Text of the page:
2. Limit scope. In my case above, the vulnerability was in a web application that exposed PII. The digital forensic investigation demanded by the client was wasteful and unnecessary, and illustrated a failure to understand the issue on their part, or to communicate the issue on mine/ours.
  3. Set reasonable time limits for analysis. The analysis could in some cases go on forever. At the same time, confidence in the analysis will be artificially limited if insufficient time is available. Try to predict the point of diminishing returns, and wrap up analysis at that point.
  4. Clearly distinguish between deductive and inductive conclusions, the observed and the interpreted.
  5. Properly qualify all conclusions. Use words like "believe" and explicitly state confidence intervals. Exercise extreme caution when using words like "fact," "true," and "false;" limit them to deductive reasoning. Absolutely avoid absolutes.
  6. Refuse to provide conclusions if insufficient time or data is available to make statements you are comfortable with. This is sometimes very difficult to do, because those in charge want conclusions and will exert pressure. Professional integrity, ethics, and the best interests of those potentially victimized dictate that you stand firm on this point, however. Providing conclusions that are nothing more than guesses puts you at risk. Responsible parties need to learn that sometimes the only correct response is "I do not know."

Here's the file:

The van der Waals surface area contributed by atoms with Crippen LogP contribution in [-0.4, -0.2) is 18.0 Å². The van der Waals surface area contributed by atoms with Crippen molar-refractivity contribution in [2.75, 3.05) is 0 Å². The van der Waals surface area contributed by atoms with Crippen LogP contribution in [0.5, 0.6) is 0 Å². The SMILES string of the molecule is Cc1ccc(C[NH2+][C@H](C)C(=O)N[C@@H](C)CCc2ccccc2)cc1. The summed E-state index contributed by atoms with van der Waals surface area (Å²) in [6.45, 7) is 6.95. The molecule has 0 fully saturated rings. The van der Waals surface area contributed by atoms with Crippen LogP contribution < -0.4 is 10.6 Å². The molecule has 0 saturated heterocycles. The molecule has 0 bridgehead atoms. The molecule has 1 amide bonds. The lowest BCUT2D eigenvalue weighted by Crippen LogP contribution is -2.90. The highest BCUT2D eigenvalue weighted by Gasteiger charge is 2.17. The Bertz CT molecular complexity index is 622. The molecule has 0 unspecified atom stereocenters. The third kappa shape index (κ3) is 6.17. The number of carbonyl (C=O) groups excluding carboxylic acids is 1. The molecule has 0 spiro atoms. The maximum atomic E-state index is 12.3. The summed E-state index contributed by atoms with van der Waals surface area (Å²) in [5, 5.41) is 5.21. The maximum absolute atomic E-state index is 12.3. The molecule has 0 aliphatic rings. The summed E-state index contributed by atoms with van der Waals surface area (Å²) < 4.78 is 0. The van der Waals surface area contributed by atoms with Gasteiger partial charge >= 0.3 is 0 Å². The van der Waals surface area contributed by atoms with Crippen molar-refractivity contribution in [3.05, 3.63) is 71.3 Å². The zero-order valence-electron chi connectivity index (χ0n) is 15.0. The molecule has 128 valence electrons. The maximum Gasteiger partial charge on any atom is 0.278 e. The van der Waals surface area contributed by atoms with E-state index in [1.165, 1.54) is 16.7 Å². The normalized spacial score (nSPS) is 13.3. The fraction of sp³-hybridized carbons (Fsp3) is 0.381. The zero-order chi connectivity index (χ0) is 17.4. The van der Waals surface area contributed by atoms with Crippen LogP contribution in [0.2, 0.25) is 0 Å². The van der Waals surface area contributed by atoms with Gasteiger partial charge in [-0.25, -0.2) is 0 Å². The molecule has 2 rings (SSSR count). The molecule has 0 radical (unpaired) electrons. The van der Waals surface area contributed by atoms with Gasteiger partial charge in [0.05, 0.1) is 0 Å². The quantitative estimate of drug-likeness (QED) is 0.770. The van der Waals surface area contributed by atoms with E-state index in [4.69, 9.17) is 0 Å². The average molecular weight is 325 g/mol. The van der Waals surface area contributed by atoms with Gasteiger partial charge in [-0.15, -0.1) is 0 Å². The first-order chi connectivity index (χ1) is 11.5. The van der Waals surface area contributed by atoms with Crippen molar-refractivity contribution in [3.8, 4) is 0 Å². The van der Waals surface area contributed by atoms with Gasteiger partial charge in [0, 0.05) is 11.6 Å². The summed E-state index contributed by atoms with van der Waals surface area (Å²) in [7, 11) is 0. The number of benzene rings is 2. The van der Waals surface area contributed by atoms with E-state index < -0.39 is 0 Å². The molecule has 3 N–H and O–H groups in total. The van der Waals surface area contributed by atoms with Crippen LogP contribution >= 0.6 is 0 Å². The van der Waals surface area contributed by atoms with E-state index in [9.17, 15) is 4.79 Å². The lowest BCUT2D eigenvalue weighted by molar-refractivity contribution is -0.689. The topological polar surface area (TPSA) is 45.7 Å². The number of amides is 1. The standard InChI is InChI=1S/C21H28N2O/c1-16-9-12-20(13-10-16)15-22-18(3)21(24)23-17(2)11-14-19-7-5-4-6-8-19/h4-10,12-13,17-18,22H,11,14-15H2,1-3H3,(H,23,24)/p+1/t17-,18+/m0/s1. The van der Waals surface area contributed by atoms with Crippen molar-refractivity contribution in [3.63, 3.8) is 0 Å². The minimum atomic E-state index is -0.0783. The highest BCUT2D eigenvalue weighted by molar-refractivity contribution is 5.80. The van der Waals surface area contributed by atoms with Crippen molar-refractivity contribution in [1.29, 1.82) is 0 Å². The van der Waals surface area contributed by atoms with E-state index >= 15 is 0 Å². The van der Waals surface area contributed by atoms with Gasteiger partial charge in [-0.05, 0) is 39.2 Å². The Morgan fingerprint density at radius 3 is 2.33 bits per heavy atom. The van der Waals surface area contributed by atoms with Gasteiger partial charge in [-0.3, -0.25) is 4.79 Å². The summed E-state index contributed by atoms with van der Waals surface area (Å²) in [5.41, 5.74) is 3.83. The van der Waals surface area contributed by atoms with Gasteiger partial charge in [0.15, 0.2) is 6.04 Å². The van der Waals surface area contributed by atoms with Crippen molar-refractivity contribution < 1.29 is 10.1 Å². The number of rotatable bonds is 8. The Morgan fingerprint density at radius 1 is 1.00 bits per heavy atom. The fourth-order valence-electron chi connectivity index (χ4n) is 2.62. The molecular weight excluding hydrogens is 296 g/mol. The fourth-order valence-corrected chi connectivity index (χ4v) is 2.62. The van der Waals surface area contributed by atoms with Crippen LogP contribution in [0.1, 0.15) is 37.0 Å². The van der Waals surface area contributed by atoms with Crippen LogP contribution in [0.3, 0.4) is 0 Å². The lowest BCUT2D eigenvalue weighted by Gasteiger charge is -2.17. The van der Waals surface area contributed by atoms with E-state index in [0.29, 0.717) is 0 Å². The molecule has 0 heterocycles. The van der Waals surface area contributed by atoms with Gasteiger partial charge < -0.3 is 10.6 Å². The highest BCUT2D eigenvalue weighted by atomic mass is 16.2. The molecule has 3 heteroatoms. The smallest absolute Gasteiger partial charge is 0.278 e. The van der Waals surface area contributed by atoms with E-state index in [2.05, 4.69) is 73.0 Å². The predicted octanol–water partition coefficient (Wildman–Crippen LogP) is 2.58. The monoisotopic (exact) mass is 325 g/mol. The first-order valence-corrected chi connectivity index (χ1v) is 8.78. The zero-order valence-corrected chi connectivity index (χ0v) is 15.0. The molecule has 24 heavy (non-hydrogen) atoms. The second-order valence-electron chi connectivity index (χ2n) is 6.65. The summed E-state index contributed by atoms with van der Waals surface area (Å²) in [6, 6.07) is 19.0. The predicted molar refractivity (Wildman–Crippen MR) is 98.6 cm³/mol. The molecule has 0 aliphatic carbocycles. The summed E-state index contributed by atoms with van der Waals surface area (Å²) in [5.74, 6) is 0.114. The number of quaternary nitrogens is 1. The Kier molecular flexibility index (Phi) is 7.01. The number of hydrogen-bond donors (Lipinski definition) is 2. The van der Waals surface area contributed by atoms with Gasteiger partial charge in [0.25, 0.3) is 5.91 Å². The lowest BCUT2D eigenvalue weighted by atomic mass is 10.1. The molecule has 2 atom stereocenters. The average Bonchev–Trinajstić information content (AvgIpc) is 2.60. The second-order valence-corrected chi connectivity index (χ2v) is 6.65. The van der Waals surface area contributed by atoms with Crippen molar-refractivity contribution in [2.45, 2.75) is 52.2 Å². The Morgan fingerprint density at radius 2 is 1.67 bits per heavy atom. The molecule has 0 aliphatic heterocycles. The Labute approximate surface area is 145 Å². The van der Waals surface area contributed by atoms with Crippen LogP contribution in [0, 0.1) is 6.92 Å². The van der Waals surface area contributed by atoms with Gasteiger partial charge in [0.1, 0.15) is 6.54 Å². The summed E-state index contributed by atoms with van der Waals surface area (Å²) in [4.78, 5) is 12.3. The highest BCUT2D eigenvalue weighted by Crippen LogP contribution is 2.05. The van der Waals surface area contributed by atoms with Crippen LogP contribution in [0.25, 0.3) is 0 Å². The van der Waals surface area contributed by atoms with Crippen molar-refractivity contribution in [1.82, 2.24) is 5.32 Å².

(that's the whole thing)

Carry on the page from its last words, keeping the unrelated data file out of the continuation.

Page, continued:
In a later entry I will discuss how I analyzed the limited data available to me in the case above, and make some measured statements that the client was happy with. The story ended well - with high confidence I was able to conclude that no widespread exploitation of the vulnerability occurred.

Michael is a senior member of Lockheed Martin's Computer Incident Response Team. He has lectured for various audiences including SANS, IEEE, and the annual DC3 CyberCrime Convention, and teaches an introductory class on cryptography. His current work consists of security intelligence analysis and development of new tools and techniques for incident response. Michael holds a BS in computer engineering, an MS in computer science, has earned GCIA (#592) and GCFA (#711) gold certifications alongside various others, and is a professional member of ACM and IEEE.


Posted February 7, 2010 at 4:30 PM | Permalink | Reply

Dave Hull

Good post. Some time, I'll have to tell you the story of a PCI related incident that this post reminded me of.

Posted February 8, 2010 at 4:25 PM | Permalink | Reply

Barry V

Love number 5 and 6. I strive to stick to this one. I have seen to many incidents, and uncidents, get blown out of proportion due to an analyst not following this rule.

Posted May 20, 2010 at 8:37 PM | Permalink | Reply

Benjamin Wright

Michael: Consistent with your analysis, I argue that data holders too-often conclude from limited evidence that they have suffered a security breach and therefore they issue too many (confusing) data breach notices. ''"Ben Wright, SANS Instructor